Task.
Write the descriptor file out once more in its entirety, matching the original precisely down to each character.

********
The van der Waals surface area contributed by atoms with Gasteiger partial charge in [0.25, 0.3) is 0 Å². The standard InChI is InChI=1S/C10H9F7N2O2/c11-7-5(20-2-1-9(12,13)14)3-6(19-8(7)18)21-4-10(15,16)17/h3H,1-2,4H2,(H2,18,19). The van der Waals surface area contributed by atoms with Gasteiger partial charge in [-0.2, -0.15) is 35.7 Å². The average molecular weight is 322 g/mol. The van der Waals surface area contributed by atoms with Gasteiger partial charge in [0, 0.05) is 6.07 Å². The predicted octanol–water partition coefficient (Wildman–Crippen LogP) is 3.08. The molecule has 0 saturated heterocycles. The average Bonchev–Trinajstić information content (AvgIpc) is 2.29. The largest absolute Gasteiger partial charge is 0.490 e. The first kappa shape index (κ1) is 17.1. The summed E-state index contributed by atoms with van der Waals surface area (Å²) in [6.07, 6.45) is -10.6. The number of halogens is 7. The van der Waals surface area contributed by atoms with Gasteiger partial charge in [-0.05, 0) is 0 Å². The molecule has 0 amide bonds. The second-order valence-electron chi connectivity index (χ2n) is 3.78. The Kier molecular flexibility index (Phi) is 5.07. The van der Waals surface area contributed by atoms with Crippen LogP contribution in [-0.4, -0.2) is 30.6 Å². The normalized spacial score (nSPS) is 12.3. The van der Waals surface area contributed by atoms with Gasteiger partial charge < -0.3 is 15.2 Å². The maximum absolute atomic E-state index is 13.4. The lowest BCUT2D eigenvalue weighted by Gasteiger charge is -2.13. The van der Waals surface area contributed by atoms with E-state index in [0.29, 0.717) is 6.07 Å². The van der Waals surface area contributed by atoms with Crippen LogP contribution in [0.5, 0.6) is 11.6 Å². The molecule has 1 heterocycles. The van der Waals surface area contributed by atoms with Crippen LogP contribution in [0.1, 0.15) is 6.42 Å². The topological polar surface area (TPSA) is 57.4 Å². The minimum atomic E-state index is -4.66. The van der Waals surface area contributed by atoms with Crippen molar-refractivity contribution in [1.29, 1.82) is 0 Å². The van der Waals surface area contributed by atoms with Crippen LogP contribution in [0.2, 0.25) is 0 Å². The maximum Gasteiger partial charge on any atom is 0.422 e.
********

The van der Waals surface area contributed by atoms with Gasteiger partial charge in [0.25, 0.3) is 0 Å². The standard InChI is InChI=1S/C10H9F7N2O2/c11-7-5(20-2-1-9(12,13)14)3-6(19-8(7)18)21-4-10(15,16)17/h3H,1-2,4H2,(H2,18,19). The van der Waals surface area contributed by atoms with Gasteiger partial charge in [-0.2, -0.15) is 35.7 Å². The average molecular weight is 322 g/mol. The van der Waals surface area contributed by atoms with Gasteiger partial charge in [0, 0.05) is 6.07 Å². The predicted octanol–water partition coefficient (Wildman–Crippen LogP) is 3.08. The molecule has 0 saturated heterocycles. The average Bonchev–Trinajstić information content (AvgIpc) is 2.29. The largest absolute Gasteiger partial charge is 0.490 e. The first kappa shape index (κ1) is 17.1. The summed E-state index contributed by atoms with van der Waals surface area (Å²) in [6.07, 6.45) is -10.6. The number of halogens is 7. The van der Waals surface area contributed by atoms with Gasteiger partial charge in [-0.05, 0) is 0 Å². The molecule has 0 amide bonds. The second-order valence-electron chi connectivity index (χ2n) is 3.78. The Kier molecular flexibility index (Phi) is 5.07. The van der Waals surface area contributed by atoms with Crippen LogP contribution in [-0.4, -0.2) is 30.6 Å². The normalized spacial score (nSPS) is 12.3. The van der Waals surface area contributed by atoms with Gasteiger partial charge < -0.3 is 15.2 Å². The maximum absolute atomic E-state index is 13.4. The lowest BCUT2D eigenvalue weighted by Gasteiger charge is -2.13. The van der Waals surface area contributed by atoms with E-state index in [0.29, 0.717) is 6.07 Å². The van der Waals surface area contributed by atoms with Crippen LogP contribution in [0.5, 0.6) is 11.6 Å². The molecule has 1 heterocycles. The van der Waals surface area contributed by atoms with Crippen LogP contribution in [0.1, 0.15) is 6.42 Å². The topological polar surface area (TPSA) is 57.4 Å². The minimum atomic E-state index is -4.66. The van der Waals surface area contributed by atoms with Crippen molar-refractivity contribution in [1.29, 1.82) is 0 Å². The van der Waals surface area contributed by atoms with Crippen LogP contribution in [0.2, 0.25) is 0 Å². The maximum Gasteiger partial charge on any atom is 0.422 e.